Another characteristic that sets Milissa apart from other students is her well-roundedness, a trait indicative of a student at a liberal arts college such as Limestone. In speaking about Milissa's performance as a clarinetist for the Limestone Wind Ensemble, Dr. Douglas Presley, Limestone Associate Professor of Music, details what makes Milissa a great student to have. "Milissa is a wonderful student because of her consistency and personality. She works very hard and does the ‘little' things that truly separate her from other students - and will eventually separate her when she joins the professional world." Dr. Presley characterizes Milissa as "always prepared and attentive" and has "openly commented to her during rehearsal about her contributions to the group and her model for consistency. I believe that her discipline to be consistent and her tenacity to always excel make her among the best students I have ever taught. It will be these traits that will propel her into wonderful success no matter what she pursues."

Along with her musical aspirations, Milissa has also served as a member of Limestone's Psychology Club and as Junior Class President. "Several students here at Limestone have been student-athletes with stellar academics, but few have been engaged in as many extracurricular activities and been engaged in as much research as Milissa," Dr. Wolfe explained.

Milissa credits it all to her time management skills. When she was a little girl, her parents would give her a chore list of everything she needed to do before she could go out and have fun. That "chore list" mentality stuck with her. "When I get an assignment, I start doing it right away. I try not to procrastinate. That's the key. I get my homework out of the way and make sure I get to my practices on time."

Those practices are brutal. As a cross country runner and as a mid-distance runner on the Limestone College Track Team, Milissa runs about five miles a day; for longer practices, a little over eight. She continues to put her time management skills to use as the sport can become time-consuming. "We run everyday because we go from cross country, straight to indoor track, and then straight to outdoor track. It's always a loaded schedule."

Kevin Vees, Head Coach of Limestone's Men's and Women's Track and Field Team and Men's and Women's Cross Country Team, has seen firsthand how devoted Milissa is to her responsibilities and to her team. "Milissa is absolutely one of the most committed student-athletes that I have ever coached. She is always early and looking for ways to help the team. She is especially reliable in getting team social events organized and is always helpful to her teammates. I believe that her passion, dedication, maturity and love of the sport of cross country and track and field will lead to be successful in everything she does in life or professionally. "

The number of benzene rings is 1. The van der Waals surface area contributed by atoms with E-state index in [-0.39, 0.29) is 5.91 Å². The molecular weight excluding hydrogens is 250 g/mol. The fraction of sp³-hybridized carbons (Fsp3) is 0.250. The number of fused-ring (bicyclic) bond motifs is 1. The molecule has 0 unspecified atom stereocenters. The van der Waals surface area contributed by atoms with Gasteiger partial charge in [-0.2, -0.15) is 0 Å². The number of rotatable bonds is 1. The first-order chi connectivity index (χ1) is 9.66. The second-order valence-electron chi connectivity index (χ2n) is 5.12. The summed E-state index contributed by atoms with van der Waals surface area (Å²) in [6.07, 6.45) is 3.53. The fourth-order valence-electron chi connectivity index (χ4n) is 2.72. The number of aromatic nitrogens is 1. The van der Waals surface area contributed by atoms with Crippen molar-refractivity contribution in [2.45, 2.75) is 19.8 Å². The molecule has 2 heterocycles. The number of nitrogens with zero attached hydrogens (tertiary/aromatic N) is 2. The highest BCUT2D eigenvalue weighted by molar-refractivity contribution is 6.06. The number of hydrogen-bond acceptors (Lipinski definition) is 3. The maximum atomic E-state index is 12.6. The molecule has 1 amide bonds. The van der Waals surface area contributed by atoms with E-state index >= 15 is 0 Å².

Her determination has also earned her highest athletic achievement yet. Coach Vees recalls how at a cross country conference meet this past fall, "Milissa had been fighting an injury all year and was still able to run her fastest time of the year. I still remember the big smile on her face after the race was over!"

Despite her busy schedule, Milissa still manages to find time to prepare for the upcoming season. "She called me to tell me that she ran an 8k race during the summer and she hit a personal record at the 5k marks. I know that she has a lot of goals and I know that she is working hard to attain them."

This balancing act however is nothing new for Milissa. As a student at Maine-Endwell High School, she played volleyball and soccer and ran indoor and outdoor track. She found her inspiration for being so involved with sports, however, in her older brother Matthew. "I copied everything that he did because he played the clarinet, he played soccer, and that is what I did. It's a healthy competition."

While Matthew, 23, works toward his graduate degree in meteorology at the University of Wisconsin, Milissa, after graduating from Limestone a year early, hopes to continue her studies in psychology and earn her Masters and PhD in Industrial Organizational Psychology with a focus on Occupational Health Psychology as it "combines many things I love - helping people, problem solving, and advocating a healthy lifestyle."